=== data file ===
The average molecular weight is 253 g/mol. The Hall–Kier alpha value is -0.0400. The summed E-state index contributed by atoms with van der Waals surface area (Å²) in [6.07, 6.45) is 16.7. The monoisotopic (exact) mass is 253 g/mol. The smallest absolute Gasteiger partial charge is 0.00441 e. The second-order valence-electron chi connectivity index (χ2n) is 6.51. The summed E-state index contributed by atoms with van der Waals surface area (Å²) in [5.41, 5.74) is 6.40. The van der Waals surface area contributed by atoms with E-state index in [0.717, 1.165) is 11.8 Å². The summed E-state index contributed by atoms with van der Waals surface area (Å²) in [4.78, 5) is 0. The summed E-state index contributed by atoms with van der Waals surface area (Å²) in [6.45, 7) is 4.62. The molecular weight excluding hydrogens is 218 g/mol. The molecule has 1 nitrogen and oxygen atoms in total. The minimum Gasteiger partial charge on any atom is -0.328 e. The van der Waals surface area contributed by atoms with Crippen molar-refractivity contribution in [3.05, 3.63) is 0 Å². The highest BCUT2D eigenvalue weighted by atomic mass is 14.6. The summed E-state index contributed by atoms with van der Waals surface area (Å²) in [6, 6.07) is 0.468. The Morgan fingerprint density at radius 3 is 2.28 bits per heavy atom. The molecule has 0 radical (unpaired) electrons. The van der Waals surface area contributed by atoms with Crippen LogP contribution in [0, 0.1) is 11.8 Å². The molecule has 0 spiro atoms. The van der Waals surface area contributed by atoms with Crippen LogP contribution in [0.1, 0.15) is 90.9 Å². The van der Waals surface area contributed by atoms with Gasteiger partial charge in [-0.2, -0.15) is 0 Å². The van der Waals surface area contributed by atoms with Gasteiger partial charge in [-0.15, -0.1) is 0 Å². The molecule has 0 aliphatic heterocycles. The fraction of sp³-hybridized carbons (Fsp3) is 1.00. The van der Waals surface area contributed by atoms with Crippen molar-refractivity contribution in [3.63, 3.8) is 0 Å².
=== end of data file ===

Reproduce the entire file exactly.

The average molecular weight is 253 g/mol. The Hall–Kier alpha value is -0.0400. The summed E-state index contributed by atoms with van der Waals surface area (Å²) in [6.07, 6.45) is 16.7. The monoisotopic (exact) mass is 253 g/mol. The smallest absolute Gasteiger partial charge is 0.00441 e. The second-order valence-electron chi connectivity index (χ2n) is 6.51. The summed E-state index contributed by atoms with van der Waals surface area (Å²) in [5.41, 5.74) is 6.40. The van der Waals surface area contributed by atoms with E-state index in [0.717, 1.165) is 11.8 Å². The summed E-state index contributed by atoms with van der Waals surface area (Å²) in [4.78, 5) is 0. The summed E-state index contributed by atoms with van der Waals surface area (Å²) in [6.45, 7) is 4.62. The molecular weight excluding hydrogens is 218 g/mol. The molecule has 1 nitrogen and oxygen atoms in total. The minimum Gasteiger partial charge on any atom is -0.328 e. The van der Waals surface area contributed by atoms with Crippen molar-refractivity contribution in [3.05, 3.63) is 0 Å². The highest BCUT2D eigenvalue weighted by atomic mass is 14.6. The summed E-state index contributed by atoms with van der Waals surface area (Å²) in [6, 6.07) is 0.468. The Morgan fingerprint density at radius 3 is 2.28 bits per heavy atom. The molecule has 0 radical (unpaired) electrons. The van der Waals surface area contributed by atoms with Crippen LogP contribution in [0, 0.1) is 11.8 Å². The molecule has 0 spiro atoms. The van der Waals surface area contributed by atoms with Crippen LogP contribution in [0.1, 0.15) is 90.9 Å². The van der Waals surface area contributed by atoms with Gasteiger partial charge in [-0.2, -0.15) is 0 Å². The van der Waals surface area contributed by atoms with Gasteiger partial charge in [-0.15, -0.1) is 0 Å². The molecule has 0 aliphatic heterocycles. The fraction of sp³-hybridized carbons (Fsp3) is 1.00. The van der Waals surface area contributed by atoms with Crippen molar-refractivity contribution in [3.63, 3.8) is 0 Å².